Apple Inc.:   The Epitome of Proper Execution of Design Discipline & The Dirt Devil: The Bane of My Existence
Functional art is defined as any aesthetic object that serves a purpose. While this definition encompasses nearly every object in my life, I have focused specifically on the example that serves as my lifeline to the social, political, and academic worlds, my computer. First and foremost, I recognize the ingenious design and the universal practicality devised and flawlessly executed by Apple Inc. My computer is unbelievably thin and light, contributing to both its functionality and aestheticism. With their release of the first product in 1984, Apple usurped the conventional standards of a computer’s visual appeal. Steve Jobs promotes innovative thinking within his product design and furthermore, is entirely influenced by the consumer’s wants and needs. This incredible adaptability makes the company a prime example of the precise execution of design. I have yet to encounter an Apple product that fails to achieve its practical function or neglects to maintain a superior visual appeal. Apple is driving innovation and has set a precedent of product quality that has yet to be matched.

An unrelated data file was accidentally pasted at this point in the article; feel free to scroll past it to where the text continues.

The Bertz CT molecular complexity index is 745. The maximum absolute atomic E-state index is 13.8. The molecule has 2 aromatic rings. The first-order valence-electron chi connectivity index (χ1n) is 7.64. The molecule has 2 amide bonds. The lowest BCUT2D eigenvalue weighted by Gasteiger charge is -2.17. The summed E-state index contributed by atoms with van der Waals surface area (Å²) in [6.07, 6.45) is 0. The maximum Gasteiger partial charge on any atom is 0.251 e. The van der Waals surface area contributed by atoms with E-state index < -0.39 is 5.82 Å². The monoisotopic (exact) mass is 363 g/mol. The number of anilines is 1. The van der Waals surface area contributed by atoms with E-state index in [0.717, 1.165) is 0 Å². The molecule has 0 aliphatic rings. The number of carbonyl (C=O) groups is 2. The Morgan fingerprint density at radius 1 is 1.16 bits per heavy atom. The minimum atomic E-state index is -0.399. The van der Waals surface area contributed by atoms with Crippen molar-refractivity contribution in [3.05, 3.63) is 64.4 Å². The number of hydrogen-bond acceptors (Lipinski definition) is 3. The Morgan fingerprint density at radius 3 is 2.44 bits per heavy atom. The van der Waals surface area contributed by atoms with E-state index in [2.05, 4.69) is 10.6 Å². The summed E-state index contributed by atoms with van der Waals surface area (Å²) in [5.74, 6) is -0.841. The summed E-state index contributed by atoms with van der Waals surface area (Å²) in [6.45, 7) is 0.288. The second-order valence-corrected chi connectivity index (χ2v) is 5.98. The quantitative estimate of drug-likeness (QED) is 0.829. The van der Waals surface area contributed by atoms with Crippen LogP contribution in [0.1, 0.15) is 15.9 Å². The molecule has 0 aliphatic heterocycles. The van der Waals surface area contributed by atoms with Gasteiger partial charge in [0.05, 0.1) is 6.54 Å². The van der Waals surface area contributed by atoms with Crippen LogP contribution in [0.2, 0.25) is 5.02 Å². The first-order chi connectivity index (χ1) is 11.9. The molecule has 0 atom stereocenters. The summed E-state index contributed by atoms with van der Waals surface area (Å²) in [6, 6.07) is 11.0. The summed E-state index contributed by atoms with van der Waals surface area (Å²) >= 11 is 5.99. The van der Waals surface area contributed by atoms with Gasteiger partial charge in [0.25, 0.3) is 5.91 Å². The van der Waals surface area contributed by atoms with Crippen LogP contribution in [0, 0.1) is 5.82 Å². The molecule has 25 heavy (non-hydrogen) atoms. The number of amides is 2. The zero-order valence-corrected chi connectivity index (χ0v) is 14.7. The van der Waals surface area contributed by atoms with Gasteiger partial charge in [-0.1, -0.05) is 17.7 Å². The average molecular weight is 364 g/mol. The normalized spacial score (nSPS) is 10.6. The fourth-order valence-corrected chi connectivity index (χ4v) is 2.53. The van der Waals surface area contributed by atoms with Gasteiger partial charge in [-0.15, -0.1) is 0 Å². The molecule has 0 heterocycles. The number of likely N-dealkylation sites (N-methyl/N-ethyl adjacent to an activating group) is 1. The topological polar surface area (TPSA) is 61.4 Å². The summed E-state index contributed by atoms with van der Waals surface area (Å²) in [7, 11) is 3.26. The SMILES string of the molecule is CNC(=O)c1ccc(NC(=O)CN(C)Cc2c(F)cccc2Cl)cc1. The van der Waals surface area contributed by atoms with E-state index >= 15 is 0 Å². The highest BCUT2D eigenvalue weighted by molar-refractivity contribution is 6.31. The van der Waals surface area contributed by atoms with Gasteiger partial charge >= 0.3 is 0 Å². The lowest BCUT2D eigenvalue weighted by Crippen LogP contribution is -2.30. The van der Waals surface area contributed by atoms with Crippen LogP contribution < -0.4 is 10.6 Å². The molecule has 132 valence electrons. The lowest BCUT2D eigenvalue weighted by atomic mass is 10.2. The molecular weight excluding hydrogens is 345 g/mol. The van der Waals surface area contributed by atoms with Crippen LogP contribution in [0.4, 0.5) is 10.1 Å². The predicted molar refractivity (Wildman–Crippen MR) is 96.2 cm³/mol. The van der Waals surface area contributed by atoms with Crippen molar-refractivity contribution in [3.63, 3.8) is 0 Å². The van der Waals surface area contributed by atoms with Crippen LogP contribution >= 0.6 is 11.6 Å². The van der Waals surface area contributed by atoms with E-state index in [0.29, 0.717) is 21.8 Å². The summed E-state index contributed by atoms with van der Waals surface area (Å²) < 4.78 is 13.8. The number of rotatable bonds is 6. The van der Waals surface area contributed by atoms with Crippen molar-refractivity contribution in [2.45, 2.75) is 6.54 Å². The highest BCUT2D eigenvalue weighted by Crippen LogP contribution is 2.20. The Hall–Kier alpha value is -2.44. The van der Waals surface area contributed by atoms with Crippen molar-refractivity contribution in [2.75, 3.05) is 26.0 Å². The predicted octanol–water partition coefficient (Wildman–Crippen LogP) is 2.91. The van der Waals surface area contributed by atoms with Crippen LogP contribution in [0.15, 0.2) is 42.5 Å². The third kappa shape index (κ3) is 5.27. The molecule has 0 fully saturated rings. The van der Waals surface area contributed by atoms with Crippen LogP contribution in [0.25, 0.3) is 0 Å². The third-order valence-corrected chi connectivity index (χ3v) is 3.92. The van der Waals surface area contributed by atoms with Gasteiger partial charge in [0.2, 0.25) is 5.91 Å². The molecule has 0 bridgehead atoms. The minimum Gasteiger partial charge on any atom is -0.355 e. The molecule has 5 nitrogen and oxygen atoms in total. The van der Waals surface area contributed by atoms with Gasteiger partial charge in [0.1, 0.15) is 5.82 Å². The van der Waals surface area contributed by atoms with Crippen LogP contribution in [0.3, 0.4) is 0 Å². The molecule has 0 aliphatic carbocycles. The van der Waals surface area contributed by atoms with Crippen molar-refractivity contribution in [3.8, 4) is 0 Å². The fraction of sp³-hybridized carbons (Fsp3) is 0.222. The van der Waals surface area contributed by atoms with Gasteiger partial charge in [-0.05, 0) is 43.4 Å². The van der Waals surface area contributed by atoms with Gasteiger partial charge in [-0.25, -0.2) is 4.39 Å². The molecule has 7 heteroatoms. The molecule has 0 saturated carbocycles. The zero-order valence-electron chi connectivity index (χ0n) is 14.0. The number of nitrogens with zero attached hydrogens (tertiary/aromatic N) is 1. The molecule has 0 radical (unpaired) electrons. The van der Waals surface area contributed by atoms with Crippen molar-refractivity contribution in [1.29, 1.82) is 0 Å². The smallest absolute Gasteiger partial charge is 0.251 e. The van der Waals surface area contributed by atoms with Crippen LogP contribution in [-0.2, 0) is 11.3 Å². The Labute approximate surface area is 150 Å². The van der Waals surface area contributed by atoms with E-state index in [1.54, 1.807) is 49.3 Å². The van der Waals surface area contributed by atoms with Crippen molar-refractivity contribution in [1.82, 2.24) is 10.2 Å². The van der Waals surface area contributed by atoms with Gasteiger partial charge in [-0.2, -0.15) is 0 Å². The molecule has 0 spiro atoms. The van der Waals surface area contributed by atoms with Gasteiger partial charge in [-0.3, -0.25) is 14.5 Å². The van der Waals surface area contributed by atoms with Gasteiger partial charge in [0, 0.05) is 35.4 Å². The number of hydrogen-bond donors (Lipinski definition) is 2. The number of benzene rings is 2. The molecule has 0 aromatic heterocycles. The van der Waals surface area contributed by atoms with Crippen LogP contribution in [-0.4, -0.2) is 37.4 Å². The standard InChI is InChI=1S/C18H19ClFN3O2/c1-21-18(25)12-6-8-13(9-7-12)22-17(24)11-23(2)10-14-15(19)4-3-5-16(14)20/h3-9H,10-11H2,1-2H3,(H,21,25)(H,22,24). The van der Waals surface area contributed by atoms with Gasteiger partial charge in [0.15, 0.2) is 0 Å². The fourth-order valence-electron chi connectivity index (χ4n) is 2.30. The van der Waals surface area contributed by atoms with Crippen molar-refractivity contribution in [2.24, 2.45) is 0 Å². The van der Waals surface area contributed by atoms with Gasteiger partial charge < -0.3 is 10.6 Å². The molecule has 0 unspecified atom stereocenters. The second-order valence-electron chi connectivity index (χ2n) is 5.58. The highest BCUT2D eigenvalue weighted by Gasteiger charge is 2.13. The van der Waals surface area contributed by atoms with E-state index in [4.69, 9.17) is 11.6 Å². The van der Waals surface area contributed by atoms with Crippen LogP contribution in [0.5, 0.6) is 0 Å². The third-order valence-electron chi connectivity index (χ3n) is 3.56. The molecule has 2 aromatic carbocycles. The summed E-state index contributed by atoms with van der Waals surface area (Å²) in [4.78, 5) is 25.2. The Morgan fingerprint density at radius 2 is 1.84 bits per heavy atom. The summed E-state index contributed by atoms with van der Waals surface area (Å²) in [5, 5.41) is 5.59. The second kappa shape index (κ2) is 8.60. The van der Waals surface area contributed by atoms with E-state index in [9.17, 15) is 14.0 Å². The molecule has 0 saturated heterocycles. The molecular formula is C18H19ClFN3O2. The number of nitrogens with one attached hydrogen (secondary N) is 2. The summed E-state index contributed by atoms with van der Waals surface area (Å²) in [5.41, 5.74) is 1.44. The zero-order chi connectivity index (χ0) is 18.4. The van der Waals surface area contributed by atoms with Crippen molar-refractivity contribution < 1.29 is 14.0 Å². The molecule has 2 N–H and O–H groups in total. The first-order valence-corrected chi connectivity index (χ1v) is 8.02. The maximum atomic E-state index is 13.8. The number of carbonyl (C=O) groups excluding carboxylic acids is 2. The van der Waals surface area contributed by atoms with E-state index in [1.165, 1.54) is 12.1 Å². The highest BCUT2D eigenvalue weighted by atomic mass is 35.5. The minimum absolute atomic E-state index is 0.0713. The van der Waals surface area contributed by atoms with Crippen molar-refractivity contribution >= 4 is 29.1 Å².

Unfortunately, I have also experienced examples of the poor execution of product design principles. The most infuriating aspect of these blunders is often not related to product’s appearance but its incapability to perform its primary function adeptly. Minor design flaws can be the undoing of a product; personal experiences with these invoke something of an anxiety attack in my head. I repeatedly find myself imploring the imaginary designer, “WHY WOULD YOU THINK THIS WOULD IMPROVE THE PRODUCT? WHY??!” Just as good design reaches out to accommodate the consumer’s wants and needs as if on a personal level, poor product design is capable of communicating the reciprocal. I speak merely by my own understanding but poor execution of product design can induce a reaction as if the...